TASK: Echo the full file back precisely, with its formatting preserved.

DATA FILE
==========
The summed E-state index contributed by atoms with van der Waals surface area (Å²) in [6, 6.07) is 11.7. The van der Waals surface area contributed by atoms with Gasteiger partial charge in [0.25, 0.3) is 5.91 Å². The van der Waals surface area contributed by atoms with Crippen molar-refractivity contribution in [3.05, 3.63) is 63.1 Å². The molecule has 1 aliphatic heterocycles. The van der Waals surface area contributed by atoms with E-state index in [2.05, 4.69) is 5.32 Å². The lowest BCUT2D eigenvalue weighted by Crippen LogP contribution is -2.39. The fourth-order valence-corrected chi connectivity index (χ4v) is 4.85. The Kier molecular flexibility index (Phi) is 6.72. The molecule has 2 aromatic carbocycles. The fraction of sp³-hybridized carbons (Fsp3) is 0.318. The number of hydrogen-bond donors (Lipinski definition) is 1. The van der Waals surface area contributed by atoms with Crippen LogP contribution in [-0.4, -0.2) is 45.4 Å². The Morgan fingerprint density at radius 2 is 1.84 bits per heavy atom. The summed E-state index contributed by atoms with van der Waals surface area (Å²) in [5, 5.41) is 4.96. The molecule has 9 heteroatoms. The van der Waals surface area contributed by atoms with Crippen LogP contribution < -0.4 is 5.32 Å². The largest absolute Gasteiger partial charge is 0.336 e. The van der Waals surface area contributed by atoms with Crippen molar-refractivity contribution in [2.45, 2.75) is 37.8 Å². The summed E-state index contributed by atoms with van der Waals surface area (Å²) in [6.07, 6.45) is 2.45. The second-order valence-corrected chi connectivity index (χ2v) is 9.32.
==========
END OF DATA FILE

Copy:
The summed E-state index contributed by atoms with van der Waals surface area (Å²) in [6, 6.07) is 11.7. The van der Waals surface area contributed by atoms with Gasteiger partial charge in [0.25, 0.3) is 5.91 Å². The van der Waals surface area contributed by atoms with Crippen molar-refractivity contribution in [3.05, 3.63) is 63.1 Å². The molecule has 1 aliphatic heterocycles. The van der Waals surface area contributed by atoms with E-state index in [2.05, 4.69) is 5.32 Å². The lowest BCUT2D eigenvalue weighted by Crippen LogP contribution is -2.39. The fourth-order valence-corrected chi connectivity index (χ4v) is 4.85. The Kier molecular flexibility index (Phi) is 6.72. The molecule has 2 aromatic carbocycles. The fraction of sp³-hybridized carbons (Fsp3) is 0.318. The number of hydrogen-bond donors (Lipinski definition) is 1. The van der Waals surface area contributed by atoms with Crippen LogP contribution in [-0.4, -0.2) is 45.4 Å². The Morgan fingerprint density at radius 2 is 1.84 bits per heavy atom. The summed E-state index contributed by atoms with van der Waals surface area (Å²) in [5, 5.41) is 4.96. The molecule has 9 heteroatoms. The van der Waals surface area contributed by atoms with Crippen LogP contribution < -0.4 is 5.32 Å². The largest absolute Gasteiger partial charge is 0.336 e. The van der Waals surface area contributed by atoms with Crippen molar-refractivity contribution in [2.45, 2.75) is 37.8 Å². The summed E-state index contributed by atoms with van der Waals surface area (Å²) in [6.07, 6.45) is 2.45. The second-order valence-corrected chi connectivity index (χ2v) is 9.32.